Test cricket’s leading pace, Pat Cummins, has asked for an alternative method to shine the ball after the ICC committee’s recommended earlier this week to ban the usage of saliva. Led by former India leg-spinner and Test skipper, Anil Kumble, the committee came up with the suggestion of banning the use of saliva following the risk of transmission of the Coronavirus.
The usage of sweat is still permissible as the committee seeked advice and found that the possibility of transmission is negligible via sweat. But with one-sided Test matches in the offing, Cummins has called for ICC to come up with an artificial option as a replacement for saliva. The usage of artificial substances to shine the ball isn’t allowed according to ICC regulations.
“If we remove saliva, we have to have another option,” Cummins told Cricket.com.au. “Sweat’s not bad, but I think we need something more than that, ideally. Whatever that is, wax or I don’t know what. If that’s what that science is telling us, that it’s high risk using saliva … as long as we’re keeping other options open, whether that’s sweat or something artificial.”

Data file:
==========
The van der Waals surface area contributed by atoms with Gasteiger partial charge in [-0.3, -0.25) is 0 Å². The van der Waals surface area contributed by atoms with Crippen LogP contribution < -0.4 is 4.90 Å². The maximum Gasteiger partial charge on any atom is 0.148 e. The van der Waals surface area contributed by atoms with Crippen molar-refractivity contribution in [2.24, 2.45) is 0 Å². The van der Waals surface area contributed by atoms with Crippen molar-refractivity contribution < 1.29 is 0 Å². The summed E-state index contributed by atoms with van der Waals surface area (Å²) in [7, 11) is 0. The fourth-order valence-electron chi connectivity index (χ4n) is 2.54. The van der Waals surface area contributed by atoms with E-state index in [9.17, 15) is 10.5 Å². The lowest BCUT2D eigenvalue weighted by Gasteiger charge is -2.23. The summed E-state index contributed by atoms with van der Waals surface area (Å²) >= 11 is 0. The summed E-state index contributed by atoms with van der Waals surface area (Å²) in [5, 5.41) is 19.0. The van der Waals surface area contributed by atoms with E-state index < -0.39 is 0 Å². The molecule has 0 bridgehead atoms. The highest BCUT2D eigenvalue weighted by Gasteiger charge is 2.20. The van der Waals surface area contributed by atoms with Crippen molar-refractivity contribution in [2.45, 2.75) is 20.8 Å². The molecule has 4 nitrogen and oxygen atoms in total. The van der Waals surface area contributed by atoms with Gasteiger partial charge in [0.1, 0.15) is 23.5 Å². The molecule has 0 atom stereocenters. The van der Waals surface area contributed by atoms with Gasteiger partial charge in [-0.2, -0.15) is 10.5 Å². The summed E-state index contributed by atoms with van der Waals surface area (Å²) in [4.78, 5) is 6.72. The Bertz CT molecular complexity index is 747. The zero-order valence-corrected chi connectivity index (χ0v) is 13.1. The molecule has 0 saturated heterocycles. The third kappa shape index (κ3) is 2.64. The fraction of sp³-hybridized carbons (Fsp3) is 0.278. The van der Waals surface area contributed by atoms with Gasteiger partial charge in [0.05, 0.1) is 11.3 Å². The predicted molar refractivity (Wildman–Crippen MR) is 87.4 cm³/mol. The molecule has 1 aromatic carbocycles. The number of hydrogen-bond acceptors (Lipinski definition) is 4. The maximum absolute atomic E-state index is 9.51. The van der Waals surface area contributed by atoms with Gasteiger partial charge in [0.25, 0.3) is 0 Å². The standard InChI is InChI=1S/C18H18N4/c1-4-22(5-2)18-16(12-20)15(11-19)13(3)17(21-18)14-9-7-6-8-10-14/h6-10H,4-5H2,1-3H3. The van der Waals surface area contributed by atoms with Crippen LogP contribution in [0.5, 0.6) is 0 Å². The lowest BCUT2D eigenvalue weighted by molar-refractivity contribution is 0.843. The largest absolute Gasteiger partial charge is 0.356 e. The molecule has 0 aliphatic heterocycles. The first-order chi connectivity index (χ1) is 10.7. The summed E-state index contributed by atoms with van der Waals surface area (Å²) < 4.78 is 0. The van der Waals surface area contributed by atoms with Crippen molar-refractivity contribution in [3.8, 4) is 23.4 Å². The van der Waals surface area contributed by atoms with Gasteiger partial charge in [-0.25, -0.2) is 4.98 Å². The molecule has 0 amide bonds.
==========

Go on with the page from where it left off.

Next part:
“We have to be able to shine the ball somehow so I’m glad they’ve let sweat remain,” he said. “We’ve just got to make sure at the start of the spell we’re sweating and we’re nice and warm. Late in the day in Australia, it’ll be fine, but certainly on a cold day (it could be difficult).
“Your slip cordon is normally the ones shining the ball and they’re not huge sweaters standing there all day. It’ll be interesting, it’ll be an adjustment. Hopefully we’ll get to a stage where saliva is deemed safe. Hopefully we can go back to that, to how it was.”
“In the last few years, I feel like it’s hardly swung at all,” he noted. “Hopefully, like we always say, the wickets will be a bit juicier to suit us bowlers.”